Like any self-respecting homophile dance music enthusiast, I've always liked Madonna. Er, let me put it more specifically: I've always liked her music. While her mining of the underground often seems to slightly misunderstand it (see "Vogue"), she's one of the few artists who have combined massive success with consistent boundary-pushing. Partly as a result of her continued search for hot new producers, her output has remained compelling, even 25 (!) years after her first album. 2003's American Life was a bit of a disappointment, but 2005's Confessions on a Dancefloor brought producer Stuart Price to the foreground for a brilliant distillation of contemporary dance music styles. Anticipation is high for her 11th studio album, Hard Candy, set for release in April; cover art (left) and the first single ("4 Minutes") are out now. What's the verdict?
Well, in a word, "meh." She's chosen to work with superproducer Timbaland, and "4 Minutes" even features Timbaland house mouseketeer Justin Timberlake. The song is a plodding retread of the same skittery beat we heard in Timbo's "Give It To Me." There are almost-intriguing Baile funk-reminiscent horns tooting around, but the problem is there's no real hook, and instead we get an eye-rolling save-the-world message grafted on:
While I've been a near-tireless cheerleader for Timbaland, his production skills aren't exactly cutting edge at this point, and somehow seemed to fit better with the refreshingly-new-to-dance-pop Nelly Furtado. Madonna working with Timbaland is like, um, Helen Mirren starring in a Steven Spielberg action flick. Nothing against Spielberg, but seriously? And what about that cover art? "Hey, let's use this out-take from the Sex book and have Jimmy in graphic design just type up the title in Arial Rounded. Done!" Sure, cover art is dead, but even the 9-pixel-wide screen on my cell phone deserves better artwork than that. Granted, Madonna will be 50 in August, so maybe her advancing age is making her insecure. It's hard to imagine, though; with her secret yoga moves and Kabbalah chants, she'll probably live to be 150. So what gives?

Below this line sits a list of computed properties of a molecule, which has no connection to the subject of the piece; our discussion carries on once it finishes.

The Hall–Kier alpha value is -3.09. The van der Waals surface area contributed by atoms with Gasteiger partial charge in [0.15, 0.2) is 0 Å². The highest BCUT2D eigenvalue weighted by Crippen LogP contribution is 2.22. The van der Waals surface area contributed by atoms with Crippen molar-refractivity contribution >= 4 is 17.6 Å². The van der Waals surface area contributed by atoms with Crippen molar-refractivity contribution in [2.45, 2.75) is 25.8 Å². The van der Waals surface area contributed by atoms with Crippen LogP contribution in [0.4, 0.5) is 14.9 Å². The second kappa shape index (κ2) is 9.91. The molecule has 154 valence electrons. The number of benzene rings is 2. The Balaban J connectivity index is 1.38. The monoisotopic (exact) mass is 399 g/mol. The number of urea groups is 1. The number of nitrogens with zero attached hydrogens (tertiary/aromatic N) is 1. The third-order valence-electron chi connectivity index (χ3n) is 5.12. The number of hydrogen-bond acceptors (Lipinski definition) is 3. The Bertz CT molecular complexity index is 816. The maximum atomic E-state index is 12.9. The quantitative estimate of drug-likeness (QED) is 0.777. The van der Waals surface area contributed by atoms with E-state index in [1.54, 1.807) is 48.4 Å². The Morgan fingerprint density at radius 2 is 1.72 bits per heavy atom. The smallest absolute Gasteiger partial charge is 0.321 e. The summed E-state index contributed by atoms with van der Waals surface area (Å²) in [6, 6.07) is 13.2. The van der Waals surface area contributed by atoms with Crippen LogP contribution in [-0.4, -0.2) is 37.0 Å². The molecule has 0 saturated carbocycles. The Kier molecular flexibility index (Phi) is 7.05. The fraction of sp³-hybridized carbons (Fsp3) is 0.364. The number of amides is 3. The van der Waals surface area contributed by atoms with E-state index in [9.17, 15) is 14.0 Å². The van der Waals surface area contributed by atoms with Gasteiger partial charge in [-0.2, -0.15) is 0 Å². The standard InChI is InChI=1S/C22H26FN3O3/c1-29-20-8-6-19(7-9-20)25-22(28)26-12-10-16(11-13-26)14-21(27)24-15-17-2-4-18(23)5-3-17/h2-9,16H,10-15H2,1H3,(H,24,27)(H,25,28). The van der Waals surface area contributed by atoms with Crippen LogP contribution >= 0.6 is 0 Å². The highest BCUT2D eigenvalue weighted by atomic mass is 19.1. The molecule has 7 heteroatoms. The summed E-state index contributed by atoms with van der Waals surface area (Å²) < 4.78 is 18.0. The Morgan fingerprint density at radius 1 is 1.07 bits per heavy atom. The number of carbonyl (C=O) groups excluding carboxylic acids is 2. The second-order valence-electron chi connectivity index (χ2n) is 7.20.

With Hard Candy also boasting Pharrell Williams on production credits, it's worth noting that both he and Timbaland are the first black producers Madonna has spent a whole album with since Reggie Lucas and Nile Rogers on her first two albums, respectively. While I'll reserve judgment until I hear the whole album, I worry that in Madonna's attempt to broaden her racial and stylistic horizons to include hip-hop, she's just picked the most popular producers around, instead of someone who could actually balance her pop instincts with progressive sounds. What about, I dunno, Danjahandz, grime producers Wiley or Mizz Beats, breakbeat producer Tayo, dubsteppers Digital Mystikz, or even a dancehall guy like Vybz Kartel? Even Swizz Beatz or Danger Mouse is edgier than Pharrell these days. If Madonna wanted to finally investigate hip-hop, great, but I wish she'd continued her tradition of looking to the underground (or even the mid-ground) for inspiration, instead of the top of the charts. But with "4 Minutes" set to bring Madonna above Elvis' record for most Top Ten singles, what do I know?
Photo courtesy Warner Bros.